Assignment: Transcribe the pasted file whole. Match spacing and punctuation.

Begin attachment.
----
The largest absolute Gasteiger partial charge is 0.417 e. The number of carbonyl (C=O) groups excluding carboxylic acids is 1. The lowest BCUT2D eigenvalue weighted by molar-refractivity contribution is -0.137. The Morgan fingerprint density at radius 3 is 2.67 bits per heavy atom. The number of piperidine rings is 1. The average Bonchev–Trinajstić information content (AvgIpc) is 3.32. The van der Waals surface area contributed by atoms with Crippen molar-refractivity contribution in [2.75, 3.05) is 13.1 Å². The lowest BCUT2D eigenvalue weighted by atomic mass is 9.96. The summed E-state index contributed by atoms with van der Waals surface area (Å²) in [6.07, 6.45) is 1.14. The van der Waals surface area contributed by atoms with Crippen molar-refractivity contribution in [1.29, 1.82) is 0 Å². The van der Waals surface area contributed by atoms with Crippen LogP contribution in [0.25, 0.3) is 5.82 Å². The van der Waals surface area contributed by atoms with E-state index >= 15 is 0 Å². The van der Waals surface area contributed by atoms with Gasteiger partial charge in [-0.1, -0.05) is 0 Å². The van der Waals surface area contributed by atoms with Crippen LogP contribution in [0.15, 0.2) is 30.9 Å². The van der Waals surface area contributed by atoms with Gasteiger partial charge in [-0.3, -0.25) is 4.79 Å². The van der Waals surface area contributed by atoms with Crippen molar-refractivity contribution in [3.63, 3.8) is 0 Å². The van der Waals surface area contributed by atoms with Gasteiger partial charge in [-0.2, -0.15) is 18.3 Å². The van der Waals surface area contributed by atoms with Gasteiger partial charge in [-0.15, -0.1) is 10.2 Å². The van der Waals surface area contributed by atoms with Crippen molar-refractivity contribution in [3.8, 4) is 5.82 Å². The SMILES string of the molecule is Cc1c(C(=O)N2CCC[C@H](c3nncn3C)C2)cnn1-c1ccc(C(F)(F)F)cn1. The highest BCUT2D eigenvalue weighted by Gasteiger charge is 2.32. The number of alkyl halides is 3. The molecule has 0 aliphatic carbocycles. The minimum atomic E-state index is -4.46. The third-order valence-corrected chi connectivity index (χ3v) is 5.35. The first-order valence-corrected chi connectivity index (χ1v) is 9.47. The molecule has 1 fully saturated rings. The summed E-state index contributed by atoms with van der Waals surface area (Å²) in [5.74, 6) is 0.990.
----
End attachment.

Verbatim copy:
The largest absolute Gasteiger partial charge is 0.417 e. The number of carbonyl (C=O) groups excluding carboxylic acids is 1. The lowest BCUT2D eigenvalue weighted by molar-refractivity contribution is -0.137. The Morgan fingerprint density at radius 3 is 2.67 bits per heavy atom. The number of piperidine rings is 1. The average Bonchev–Trinajstić information content (AvgIpc) is 3.32. The van der Waals surface area contributed by atoms with Crippen molar-refractivity contribution in [2.75, 3.05) is 13.1 Å². The lowest BCUT2D eigenvalue weighted by atomic mass is 9.96. The summed E-state index contributed by atoms with van der Waals surface area (Å²) in [6.07, 6.45) is 1.14. The van der Waals surface area contributed by atoms with Crippen molar-refractivity contribution in [1.29, 1.82) is 0 Å². The van der Waals surface area contributed by atoms with Crippen LogP contribution in [0.25, 0.3) is 5.82 Å². The van der Waals surface area contributed by atoms with E-state index >= 15 is 0 Å². The van der Waals surface area contributed by atoms with Gasteiger partial charge in [-0.1, -0.05) is 0 Å². The van der Waals surface area contributed by atoms with Crippen LogP contribution in [0.15, 0.2) is 30.9 Å². The van der Waals surface area contributed by atoms with Gasteiger partial charge in [-0.3, -0.25) is 4.79 Å². The van der Waals surface area contributed by atoms with Crippen molar-refractivity contribution in [3.63, 3.8) is 0 Å². The van der Waals surface area contributed by atoms with Gasteiger partial charge in [-0.2, -0.15) is 18.3 Å². The van der Waals surface area contributed by atoms with Gasteiger partial charge in [-0.15, -0.1) is 10.2 Å². The van der Waals surface area contributed by atoms with Crippen molar-refractivity contribution in [3.8, 4) is 5.82 Å². The SMILES string of the molecule is Cc1c(C(=O)N2CCC[C@H](c3nncn3C)C2)cnn1-c1ccc(C(F)(F)F)cn1. The highest BCUT2D eigenvalue weighted by Gasteiger charge is 2.32. The number of alkyl halides is 3. The molecule has 0 aliphatic carbocycles. The minimum atomic E-state index is -4.46. The third-order valence-corrected chi connectivity index (χ3v) is 5.35. The first-order valence-corrected chi connectivity index (χ1v) is 9.47. The molecule has 1 fully saturated rings. The summed E-state index contributed by atoms with van der Waals surface area (Å²) in [5.74, 6) is 0.990.